Heroku for Science
Imagine this as a synthetic biologist. You've come back from a lab group meeting, and your colleague has just finished up designing 10 different genetic variants that you'd like to test. At your computer, you pull down her latest gene sequence designs, using something like:
git checkout -b mir-124-tandem-repeat; git pull cindy mir-124-tandem-repeat;
Then, to get the experiment up and running, you type something like:
git push heroku mir-124;
And you head off to lunch. By the time you get back, you've got an email in your inbox with the qPCR results.
One of the biggest bottlenecks holding the rate of experimentation back is the scalability of the humans doing the experiments. Often times, doing something as simple as a gene expression assay can be made exponentially more tedious with every test case added. Running an experiment with 10 test cases and 1 control takes exponentially more time than an experiment with only 2 test cases, because there's often many other basic and necessary steps in between (pipetting, culturing cells, amplifying, etc). Even the distance of your seat to your centrifuge can result in orders of magnitude more time for you to have actual results.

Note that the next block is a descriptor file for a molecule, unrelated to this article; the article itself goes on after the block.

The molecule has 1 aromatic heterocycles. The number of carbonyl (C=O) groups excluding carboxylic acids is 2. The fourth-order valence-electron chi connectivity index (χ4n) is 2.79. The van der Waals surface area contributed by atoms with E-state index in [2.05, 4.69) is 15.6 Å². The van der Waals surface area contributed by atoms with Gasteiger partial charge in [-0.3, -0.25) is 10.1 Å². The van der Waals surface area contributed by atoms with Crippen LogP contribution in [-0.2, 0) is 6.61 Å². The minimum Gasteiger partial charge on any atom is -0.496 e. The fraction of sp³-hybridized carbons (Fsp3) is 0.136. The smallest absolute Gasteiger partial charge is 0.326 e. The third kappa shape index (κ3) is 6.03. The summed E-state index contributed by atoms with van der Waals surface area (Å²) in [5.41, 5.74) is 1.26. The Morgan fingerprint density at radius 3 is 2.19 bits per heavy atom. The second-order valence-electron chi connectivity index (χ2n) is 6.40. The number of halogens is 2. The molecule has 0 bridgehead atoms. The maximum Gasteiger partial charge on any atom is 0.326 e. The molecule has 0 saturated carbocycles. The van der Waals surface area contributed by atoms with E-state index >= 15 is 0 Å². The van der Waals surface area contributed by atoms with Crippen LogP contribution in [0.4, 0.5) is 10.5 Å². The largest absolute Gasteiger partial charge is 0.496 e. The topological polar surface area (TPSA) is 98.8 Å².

With this challenge in mind, the next big breakthrough for experimental workflow will be the virtualization of science. Think Heroku for science, or AWS for experimental design. Think being able to deploy and run tests cases entirely in software.
I think the reductions in time and money will be far surpassed simply by the increase in potency in running the best tests. I'm 100% confident that in the future someone will figure this out, and when we do I think it will set a new high water mark for the quality and quantity of science conducted by humans.
Run science experiments from your terminal with only a source file for new designs, and receive the results. Deploying would be near instantaneous.